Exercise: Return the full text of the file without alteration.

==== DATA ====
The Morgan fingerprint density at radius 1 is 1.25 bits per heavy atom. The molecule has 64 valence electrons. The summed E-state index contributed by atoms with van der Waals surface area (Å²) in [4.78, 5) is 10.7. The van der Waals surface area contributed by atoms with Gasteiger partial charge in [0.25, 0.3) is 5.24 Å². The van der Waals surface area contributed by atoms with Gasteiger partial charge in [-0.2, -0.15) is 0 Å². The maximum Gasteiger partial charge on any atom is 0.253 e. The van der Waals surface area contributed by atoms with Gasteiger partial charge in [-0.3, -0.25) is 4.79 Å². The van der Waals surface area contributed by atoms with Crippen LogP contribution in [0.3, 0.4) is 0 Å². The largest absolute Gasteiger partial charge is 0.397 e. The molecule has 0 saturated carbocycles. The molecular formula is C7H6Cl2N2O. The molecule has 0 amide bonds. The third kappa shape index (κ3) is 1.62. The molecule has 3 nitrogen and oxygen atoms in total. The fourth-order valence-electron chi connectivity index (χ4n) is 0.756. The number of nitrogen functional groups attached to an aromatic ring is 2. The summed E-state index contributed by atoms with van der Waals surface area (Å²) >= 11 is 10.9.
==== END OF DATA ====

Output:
The Morgan fingerprint density at radius 1 is 1.25 bits per heavy atom. The molecule has 64 valence electrons. The summed E-state index contributed by atoms with van der Waals surface area (Å²) in [4.78, 5) is 10.7. The van der Waals surface area contributed by atoms with Gasteiger partial charge in [0.25, 0.3) is 5.24 Å². The van der Waals surface area contributed by atoms with Gasteiger partial charge in [-0.2, -0.15) is 0 Å². The maximum Gasteiger partial charge on any atom is 0.253 e. The van der Waals surface area contributed by atoms with Gasteiger partial charge in [-0.3, -0.25) is 4.79 Å². The van der Waals surface area contributed by atoms with Crippen LogP contribution in [0.3, 0.4) is 0 Å². The largest absolute Gasteiger partial charge is 0.397 e. The molecule has 0 saturated carbocycles. The molecular formula is C7H6Cl2N2O. The molecule has 0 amide bonds. The third kappa shape index (κ3) is 1.62. The molecule has 3 nitrogen and oxygen atoms in total. The fourth-order valence-electron chi connectivity index (χ4n) is 0.756. The number of nitrogen functional groups attached to an aromatic ring is 2. The summed E-state index contributed by atoms with van der Waals surface area (Å²) >= 11 is 10.9.